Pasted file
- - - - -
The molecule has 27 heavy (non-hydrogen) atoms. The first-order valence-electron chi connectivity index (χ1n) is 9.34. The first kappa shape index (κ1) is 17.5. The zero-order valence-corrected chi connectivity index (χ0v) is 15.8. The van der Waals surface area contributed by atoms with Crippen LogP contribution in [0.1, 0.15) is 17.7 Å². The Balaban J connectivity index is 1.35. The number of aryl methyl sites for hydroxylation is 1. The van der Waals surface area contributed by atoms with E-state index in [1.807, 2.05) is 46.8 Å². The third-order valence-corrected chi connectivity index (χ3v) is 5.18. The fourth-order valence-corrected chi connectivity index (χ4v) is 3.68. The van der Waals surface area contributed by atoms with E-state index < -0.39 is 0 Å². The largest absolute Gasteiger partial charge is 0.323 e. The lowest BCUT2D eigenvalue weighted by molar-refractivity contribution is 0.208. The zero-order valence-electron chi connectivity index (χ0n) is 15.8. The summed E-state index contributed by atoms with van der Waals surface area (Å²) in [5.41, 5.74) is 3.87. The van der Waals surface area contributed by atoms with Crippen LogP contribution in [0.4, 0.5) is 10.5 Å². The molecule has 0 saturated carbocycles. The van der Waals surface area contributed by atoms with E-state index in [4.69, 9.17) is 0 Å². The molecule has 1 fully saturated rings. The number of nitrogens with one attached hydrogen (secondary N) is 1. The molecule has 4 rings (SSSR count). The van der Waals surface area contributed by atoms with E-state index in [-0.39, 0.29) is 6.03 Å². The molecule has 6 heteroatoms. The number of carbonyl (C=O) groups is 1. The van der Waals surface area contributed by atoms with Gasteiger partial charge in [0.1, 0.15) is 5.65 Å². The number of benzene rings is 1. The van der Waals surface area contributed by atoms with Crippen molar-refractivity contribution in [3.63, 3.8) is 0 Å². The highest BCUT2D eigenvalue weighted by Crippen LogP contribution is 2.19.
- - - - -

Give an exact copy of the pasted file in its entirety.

The molecule has 27 heavy (non-hydrogen) atoms. The first-order valence-electron chi connectivity index (χ1n) is 9.34. The first kappa shape index (κ1) is 17.5. The zero-order valence-corrected chi connectivity index (χ0v) is 15.8. The van der Waals surface area contributed by atoms with Crippen LogP contribution in [0.1, 0.15) is 17.7 Å². The Balaban J connectivity index is 1.35. The number of aryl methyl sites for hydroxylation is 1. The van der Waals surface area contributed by atoms with E-state index in [1.807, 2.05) is 46.8 Å². The third-order valence-corrected chi connectivity index (χ3v) is 5.18. The fourth-order valence-corrected chi connectivity index (χ4v) is 3.68. The van der Waals surface area contributed by atoms with E-state index < -0.39 is 0 Å². The largest absolute Gasteiger partial charge is 0.323 e. The lowest BCUT2D eigenvalue weighted by molar-refractivity contribution is 0.208. The zero-order valence-electron chi connectivity index (χ0n) is 15.8. The summed E-state index contributed by atoms with van der Waals surface area (Å²) in [5.41, 5.74) is 3.87. The van der Waals surface area contributed by atoms with Crippen LogP contribution in [0.4, 0.5) is 10.5 Å². The molecule has 0 saturated carbocycles. The van der Waals surface area contributed by atoms with E-state index in [4.69, 9.17) is 0 Å². The molecule has 1 fully saturated rings. The number of nitrogens with one attached hydrogen (secondary N) is 1. The molecule has 4 rings (SSSR count). The van der Waals surface area contributed by atoms with E-state index in [-0.39, 0.29) is 6.03 Å². The molecule has 6 heteroatoms. The number of carbonyl (C=O) groups is 1. The van der Waals surface area contributed by atoms with Gasteiger partial charge in [0.1, 0.15) is 5.65 Å². The number of benzene rings is 1. The van der Waals surface area contributed by atoms with Crippen molar-refractivity contribution in [3.63, 3.8) is 0 Å². The highest BCUT2D eigenvalue weighted by Crippen LogP contribution is 2.19.